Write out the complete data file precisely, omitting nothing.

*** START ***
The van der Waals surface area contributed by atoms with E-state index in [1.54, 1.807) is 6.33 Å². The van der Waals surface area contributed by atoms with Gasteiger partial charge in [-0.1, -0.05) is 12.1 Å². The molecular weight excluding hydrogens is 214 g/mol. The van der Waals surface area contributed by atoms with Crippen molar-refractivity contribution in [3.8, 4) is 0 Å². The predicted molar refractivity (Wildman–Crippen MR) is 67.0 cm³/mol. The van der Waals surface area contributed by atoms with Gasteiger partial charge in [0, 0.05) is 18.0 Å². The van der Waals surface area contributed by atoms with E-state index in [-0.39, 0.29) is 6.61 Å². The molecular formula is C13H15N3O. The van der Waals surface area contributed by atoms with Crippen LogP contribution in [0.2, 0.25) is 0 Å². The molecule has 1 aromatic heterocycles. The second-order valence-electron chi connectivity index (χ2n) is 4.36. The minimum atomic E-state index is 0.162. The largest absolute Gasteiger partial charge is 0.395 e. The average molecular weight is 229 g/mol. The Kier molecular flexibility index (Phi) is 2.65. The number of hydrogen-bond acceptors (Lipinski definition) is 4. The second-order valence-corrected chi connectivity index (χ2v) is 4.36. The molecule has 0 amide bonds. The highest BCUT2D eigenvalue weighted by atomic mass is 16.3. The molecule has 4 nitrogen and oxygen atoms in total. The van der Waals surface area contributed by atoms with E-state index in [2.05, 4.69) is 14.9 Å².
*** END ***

The van der Waals surface area contributed by atoms with E-state index in [1.54, 1.807) is 6.33 Å². The van der Waals surface area contributed by atoms with Gasteiger partial charge in [-0.1, -0.05) is 12.1 Å². The molecular weight excluding hydrogens is 214 g/mol. The van der Waals surface area contributed by atoms with Crippen molar-refractivity contribution in [3.8, 4) is 0 Å². The predicted molar refractivity (Wildman–Crippen MR) is 67.0 cm³/mol. The van der Waals surface area contributed by atoms with Gasteiger partial charge in [0, 0.05) is 18.0 Å². The van der Waals surface area contributed by atoms with E-state index in [-0.39, 0.29) is 6.61 Å². The molecular formula is C13H15N3O. The van der Waals surface area contributed by atoms with Crippen LogP contribution in [0.2, 0.25) is 0 Å². The molecule has 1 aromatic heterocycles. The second-order valence-electron chi connectivity index (χ2n) is 4.36. The minimum atomic E-state index is 0.162. The largest absolute Gasteiger partial charge is 0.395 e. The average molecular weight is 229 g/mol. The Kier molecular flexibility index (Phi) is 2.65. The number of hydrogen-bond acceptors (Lipinski definition) is 4. The second-order valence-corrected chi connectivity index (χ2v) is 4.36. The molecule has 0 amide bonds. The highest BCUT2D eigenvalue weighted by atomic mass is 16.3. The molecule has 4 nitrogen and oxygen atoms in total. The van der Waals surface area contributed by atoms with E-state index in [2.05, 4.69) is 14.9 Å².